Hydrologist: Basalt Mountain’s ‘broken’ landscape mitigates hazards in wake of wildfires

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Elizabeth Stewart-Severy

Liz Schnackenberg, a hydrologist with the US Forest Service, explains initial assessments of the soil burn severity during a tour of the Lake Christine Fire burn area in August 2018. Schnackenberg speaks Thursday at 6 p.m. at Hallam Lake in Aspen as part of the Naturalist Nights speaker series.

The charred landscapes that wildfires leave behind are susceptible to erosion, flooding and debris flows, such as the mudslides that blocked roads in Basalt the summer after the Lake Christine fire. 

Liz Schnackenberg, a hydrologist with the U.S. Forest Service who analyzed the Lake Christine burn area, is in the Roaring Fork River valley this week for the “Naturalist Nights” speaker series, discussing how wildfires change watershed conditions.

She has looked at maps of watersheds from across the country and world as she helps local communities plan for hazards after wildfires, but maps of the south side of Basalt Mountain threw her for a loop. 

“When I first looked at the topographic map for that portion of the fire, I was like, ‘I’m a hydrologist and I cannot figure out which way the water’s flowing. I can’t tell where it’s going, I can’t tell where the streams are, and it’s like, this is weird, I’ve never had this problem before,’” Schnackenberg said.  

Once she flew above the burn area in a helicopter, she could see why those topographical maps were so befuddling. The terrain on Basalt Mountain is all broken up, with steep slopes draining into flats where it isn’t totally clear where water might flow out. 

Now, lessons from the Lake Christine fire are a staple in presentations that she gives about how fires can affect watersheds.

 “It’s such a great contrast of what I’ll call more traditional fire effects or more traditional landscapes versus a varied landscape,” she said, explaining that local terrain has a significant influence on the types of hazards that a wildfire leaves behind. 

After wildfires burn through vegetation and scorch soils, there’s an increased risk of erosion, flooding and debris flows. The soil holds clues about how communities need to prepare for such post-fire hazards. Badly burned soil doesn’t absorb water; it acts more like pavement, repelling rain so that it runs downhill.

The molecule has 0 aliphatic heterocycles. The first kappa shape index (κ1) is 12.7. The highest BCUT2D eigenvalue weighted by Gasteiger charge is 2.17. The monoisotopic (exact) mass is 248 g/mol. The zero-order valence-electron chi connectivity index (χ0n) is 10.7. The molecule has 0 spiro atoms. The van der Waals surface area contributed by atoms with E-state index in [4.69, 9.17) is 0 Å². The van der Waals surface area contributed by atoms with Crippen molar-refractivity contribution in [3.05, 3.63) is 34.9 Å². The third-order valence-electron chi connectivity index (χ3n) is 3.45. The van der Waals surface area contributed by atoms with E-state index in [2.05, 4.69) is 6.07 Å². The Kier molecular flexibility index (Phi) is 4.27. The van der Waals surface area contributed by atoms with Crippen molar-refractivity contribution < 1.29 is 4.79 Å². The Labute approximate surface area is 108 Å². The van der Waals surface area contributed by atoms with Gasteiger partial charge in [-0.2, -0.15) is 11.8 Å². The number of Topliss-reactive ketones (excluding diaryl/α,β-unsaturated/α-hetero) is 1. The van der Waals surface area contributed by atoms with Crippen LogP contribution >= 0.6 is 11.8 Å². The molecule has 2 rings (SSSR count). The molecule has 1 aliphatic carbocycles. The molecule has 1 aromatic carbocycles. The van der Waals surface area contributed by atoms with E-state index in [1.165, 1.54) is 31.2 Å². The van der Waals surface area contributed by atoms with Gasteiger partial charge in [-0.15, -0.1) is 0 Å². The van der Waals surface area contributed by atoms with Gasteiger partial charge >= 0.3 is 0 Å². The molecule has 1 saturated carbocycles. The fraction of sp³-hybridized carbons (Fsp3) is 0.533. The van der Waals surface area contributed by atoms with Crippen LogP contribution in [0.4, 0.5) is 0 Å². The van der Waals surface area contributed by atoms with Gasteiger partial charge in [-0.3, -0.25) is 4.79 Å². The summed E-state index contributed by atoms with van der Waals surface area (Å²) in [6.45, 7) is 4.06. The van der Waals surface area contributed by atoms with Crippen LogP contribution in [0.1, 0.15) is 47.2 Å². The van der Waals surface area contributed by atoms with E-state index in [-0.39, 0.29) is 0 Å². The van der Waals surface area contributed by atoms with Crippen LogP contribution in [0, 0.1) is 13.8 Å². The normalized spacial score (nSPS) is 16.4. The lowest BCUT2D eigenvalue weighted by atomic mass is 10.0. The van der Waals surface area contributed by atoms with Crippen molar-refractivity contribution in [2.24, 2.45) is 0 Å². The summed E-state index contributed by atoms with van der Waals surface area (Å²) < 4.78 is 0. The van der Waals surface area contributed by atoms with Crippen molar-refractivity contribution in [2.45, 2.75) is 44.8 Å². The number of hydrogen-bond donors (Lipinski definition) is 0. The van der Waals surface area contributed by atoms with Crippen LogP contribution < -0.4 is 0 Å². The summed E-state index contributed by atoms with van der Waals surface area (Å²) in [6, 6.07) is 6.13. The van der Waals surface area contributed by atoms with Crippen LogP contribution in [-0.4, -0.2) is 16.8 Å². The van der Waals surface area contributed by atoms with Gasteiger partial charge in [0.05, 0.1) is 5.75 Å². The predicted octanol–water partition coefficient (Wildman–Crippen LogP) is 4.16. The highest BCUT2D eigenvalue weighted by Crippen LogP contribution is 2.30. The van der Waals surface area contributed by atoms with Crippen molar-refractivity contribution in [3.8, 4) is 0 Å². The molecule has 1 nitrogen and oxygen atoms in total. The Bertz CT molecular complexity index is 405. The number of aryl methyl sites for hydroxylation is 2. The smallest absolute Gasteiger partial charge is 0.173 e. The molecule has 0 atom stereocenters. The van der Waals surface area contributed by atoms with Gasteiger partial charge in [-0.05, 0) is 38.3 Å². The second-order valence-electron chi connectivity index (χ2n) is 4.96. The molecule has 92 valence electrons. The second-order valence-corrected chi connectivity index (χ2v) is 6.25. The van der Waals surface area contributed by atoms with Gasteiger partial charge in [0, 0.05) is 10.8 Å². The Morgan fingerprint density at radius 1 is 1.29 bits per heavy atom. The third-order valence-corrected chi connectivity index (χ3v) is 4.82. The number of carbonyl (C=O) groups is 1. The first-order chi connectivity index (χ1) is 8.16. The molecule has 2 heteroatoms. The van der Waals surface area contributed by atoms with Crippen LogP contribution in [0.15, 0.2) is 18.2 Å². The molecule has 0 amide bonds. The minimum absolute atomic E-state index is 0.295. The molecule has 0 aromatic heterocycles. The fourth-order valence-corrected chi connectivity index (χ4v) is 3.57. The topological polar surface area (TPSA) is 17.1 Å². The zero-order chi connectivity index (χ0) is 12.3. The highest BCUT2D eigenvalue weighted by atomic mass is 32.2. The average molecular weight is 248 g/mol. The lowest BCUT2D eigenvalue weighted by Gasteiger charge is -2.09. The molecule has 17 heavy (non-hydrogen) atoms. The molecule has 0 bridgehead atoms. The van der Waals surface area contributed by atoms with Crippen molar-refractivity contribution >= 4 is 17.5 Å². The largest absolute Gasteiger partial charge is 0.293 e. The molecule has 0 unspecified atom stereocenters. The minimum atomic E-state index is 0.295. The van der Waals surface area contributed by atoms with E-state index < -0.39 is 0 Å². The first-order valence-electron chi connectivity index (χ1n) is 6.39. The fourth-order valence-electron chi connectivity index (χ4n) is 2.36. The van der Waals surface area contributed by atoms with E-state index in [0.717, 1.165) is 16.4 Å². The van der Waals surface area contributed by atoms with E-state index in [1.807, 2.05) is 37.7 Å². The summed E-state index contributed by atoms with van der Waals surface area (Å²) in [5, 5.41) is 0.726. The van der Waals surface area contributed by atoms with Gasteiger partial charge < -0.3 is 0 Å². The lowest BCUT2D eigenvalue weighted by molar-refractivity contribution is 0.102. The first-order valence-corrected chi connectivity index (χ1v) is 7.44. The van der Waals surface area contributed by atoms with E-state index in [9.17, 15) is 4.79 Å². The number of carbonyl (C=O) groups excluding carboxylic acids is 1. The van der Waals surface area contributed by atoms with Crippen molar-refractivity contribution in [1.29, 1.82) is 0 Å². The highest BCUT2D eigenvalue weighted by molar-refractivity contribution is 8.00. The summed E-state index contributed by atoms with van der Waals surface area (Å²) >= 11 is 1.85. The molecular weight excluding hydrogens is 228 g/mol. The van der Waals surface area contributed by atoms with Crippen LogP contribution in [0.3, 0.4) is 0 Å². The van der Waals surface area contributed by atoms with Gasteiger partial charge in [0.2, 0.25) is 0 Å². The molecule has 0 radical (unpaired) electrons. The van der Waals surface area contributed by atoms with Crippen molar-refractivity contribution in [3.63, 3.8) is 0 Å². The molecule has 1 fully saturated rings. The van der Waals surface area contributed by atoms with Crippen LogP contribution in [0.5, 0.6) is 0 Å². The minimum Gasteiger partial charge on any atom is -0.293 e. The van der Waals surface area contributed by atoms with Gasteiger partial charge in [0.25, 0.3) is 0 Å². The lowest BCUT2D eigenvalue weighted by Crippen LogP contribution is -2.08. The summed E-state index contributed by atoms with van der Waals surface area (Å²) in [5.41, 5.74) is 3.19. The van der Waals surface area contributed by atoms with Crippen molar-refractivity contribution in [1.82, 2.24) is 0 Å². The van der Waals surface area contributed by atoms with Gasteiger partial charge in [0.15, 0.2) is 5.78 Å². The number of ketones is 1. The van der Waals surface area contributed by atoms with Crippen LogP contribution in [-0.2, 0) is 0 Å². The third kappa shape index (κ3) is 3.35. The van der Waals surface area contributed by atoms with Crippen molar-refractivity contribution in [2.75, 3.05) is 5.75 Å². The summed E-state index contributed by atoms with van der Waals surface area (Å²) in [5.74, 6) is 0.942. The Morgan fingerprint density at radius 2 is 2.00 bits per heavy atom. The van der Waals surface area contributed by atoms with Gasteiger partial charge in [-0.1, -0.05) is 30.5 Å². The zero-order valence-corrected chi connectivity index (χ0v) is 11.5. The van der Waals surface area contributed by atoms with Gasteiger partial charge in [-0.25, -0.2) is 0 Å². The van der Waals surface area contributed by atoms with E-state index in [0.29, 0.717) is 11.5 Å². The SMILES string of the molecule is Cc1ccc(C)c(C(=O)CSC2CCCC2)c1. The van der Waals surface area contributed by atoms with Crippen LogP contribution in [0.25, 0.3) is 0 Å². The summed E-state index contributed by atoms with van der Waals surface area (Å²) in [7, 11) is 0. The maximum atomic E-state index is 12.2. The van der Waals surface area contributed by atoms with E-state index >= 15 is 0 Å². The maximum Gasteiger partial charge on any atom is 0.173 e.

But on Basalt Mountain, the unusual topography added a new layer to the hydrology. Flat areas help to slow the momentum of flooding or debris flows.  

“Because it’s not a continuous flowpath, it’s just not going to keep building on itself,” Schnackenberg said. 

While that made it harder to predict exactly where future flooding might occur, this terrain probably helped protect the town of Basalt during some of last summer’s intense rainstorms. 

As the vegetation regenerates after the Lake Christine fire, the potential for extreme flooding in Basalt recedes. Regrowth is key to preventing flooding and debris flows. 

“That can be your grasses and forbs — it doesn’t have to be trees,” Schnackenberg said.  

Those ground-covering plants help stabilize the soil and encourage the earth to start soaking up water again, which, in turn, reduces erosion. 

Grasses started growing back in the burn area within weeks after the flames from Lake Christine fire died down. Schnackenberg predicts that much of the burn area will be green again in three to five years. 

For now, she said, it’s important to minimize any more disturbances that might give noxious weeds a chance to outmuscle the native plants. The best thing people can do now is “just give those plants a chance to grow.” 

These ecosystems evolved with — and adapted to — wildfire. 

“They’re generally pretty good at bringing themselves back unless there were really substantial effects to the soil,” Schnackenberg said. Flood, debris-flow risks remain

Schnackenberg and her colleagues, who assessed the severity of the soil damage on Basalt Mountain, rated most of the area closest to town as moderately burned, meaning up to 80% of the groundcover was consumed by the fire in that area. Even as vegetation returns and the terrain catches some of the fast-moving water, there’s still a chance for more flooding. 

“I certainly would expect some to occur,” Schnackenberg said. “It’s not like just because it’s a broken landscape, nothing will happen. It’s just a matter of extremes.”

As part of the speaker series, Schnackenberg on Wednesday in Carbondale talked about how wildfire can change watershed dynamics; she will speak again at 6 p.m. Thursday at Hallam Lake in Aspen. 

Aspen Journalism collaborates with Aspen Public Radio and The Aspen Times on coverage of water and the environment. This story aired on APR on Jan. 30 and appeared in the Jan. 30 edition of The Aspen Times

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